Cellular factors influence the binding of HIV type 1 to cells

Gene G. Olinger, Mohammed Saifuddin, Melanie L. Hart, Gregory T. Spear

Research output: Contribution to journalArticlepeer-review


The goal of this study was to determine the importance of cellular factors for binding of HIV to cells. HIV primary isolates (PIs) produced in peripheral blood mononuclear cells (PBMCs) bound at relatively high levels to PBMCs but at low levels to cell lines, whereas T cell line-adapted (TCLA) virus produced in the H9 T cell line bound at high levels to both cell lines and PBMCs. Expression of CD4 in CD4-negative cells or blocking CD4 with antibody on CD4-positive cells did not affect virus binding. Blocking of gp120/gp41 with antibodies or a lack of expression of gp120/gp41 in virus particles also did not affect virus binding. However, the cell type from which virus was produced did affect virus binding. Thus, the binding pattern of TCLA virus shifted to that of a PI virus when produced in PBMCs. A PI binding pattern also occurred when a cloned TCLA virus (NL4-3) was produced in PBMCs, indicating that the virus-producing cell type has more of an effect on virus binding than the virus strain. These experiments show that both the virus-producing cell and the target cell have a major influence on HIV binding and suggest that host cell factors incorporated into virions are important for virus binding.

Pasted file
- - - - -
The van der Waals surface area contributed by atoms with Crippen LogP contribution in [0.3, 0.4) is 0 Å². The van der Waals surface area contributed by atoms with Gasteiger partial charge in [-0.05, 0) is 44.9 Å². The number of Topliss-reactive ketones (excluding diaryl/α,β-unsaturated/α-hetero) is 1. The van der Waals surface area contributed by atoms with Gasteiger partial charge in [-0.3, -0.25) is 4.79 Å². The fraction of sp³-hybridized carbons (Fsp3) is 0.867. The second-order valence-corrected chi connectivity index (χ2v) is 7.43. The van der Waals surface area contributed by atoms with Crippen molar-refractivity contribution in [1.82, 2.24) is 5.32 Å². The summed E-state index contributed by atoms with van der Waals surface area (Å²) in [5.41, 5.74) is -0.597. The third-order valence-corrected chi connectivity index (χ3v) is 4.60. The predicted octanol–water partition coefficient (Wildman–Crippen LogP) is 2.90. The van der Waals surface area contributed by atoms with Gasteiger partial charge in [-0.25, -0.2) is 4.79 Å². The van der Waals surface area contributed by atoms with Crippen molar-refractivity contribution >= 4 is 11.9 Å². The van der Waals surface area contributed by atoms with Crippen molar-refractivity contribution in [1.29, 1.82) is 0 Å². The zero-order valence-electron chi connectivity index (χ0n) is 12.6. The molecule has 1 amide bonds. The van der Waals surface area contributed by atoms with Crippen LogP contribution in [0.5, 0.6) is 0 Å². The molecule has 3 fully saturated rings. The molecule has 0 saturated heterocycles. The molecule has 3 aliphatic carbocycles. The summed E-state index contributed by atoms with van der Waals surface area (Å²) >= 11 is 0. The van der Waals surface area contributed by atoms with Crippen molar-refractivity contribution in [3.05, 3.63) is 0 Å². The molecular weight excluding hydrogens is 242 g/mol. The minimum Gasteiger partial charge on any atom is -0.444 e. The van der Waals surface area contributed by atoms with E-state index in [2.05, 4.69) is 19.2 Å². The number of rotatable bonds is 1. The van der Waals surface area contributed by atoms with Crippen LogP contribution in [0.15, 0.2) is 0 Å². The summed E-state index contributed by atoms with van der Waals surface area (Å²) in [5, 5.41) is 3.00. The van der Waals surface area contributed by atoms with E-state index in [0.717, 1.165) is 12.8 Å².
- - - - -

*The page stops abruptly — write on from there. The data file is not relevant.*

Original languageEnglish (US)
Pages (from-to)259-267
Number of pages9
JournalAIDS Research and Human Retroviruses
Issue number4
StatePublished - 2002
Externally publishedYes

ASJC Scopus subject areas

  • Immunology
  • Virology
  • Infectious Diseases


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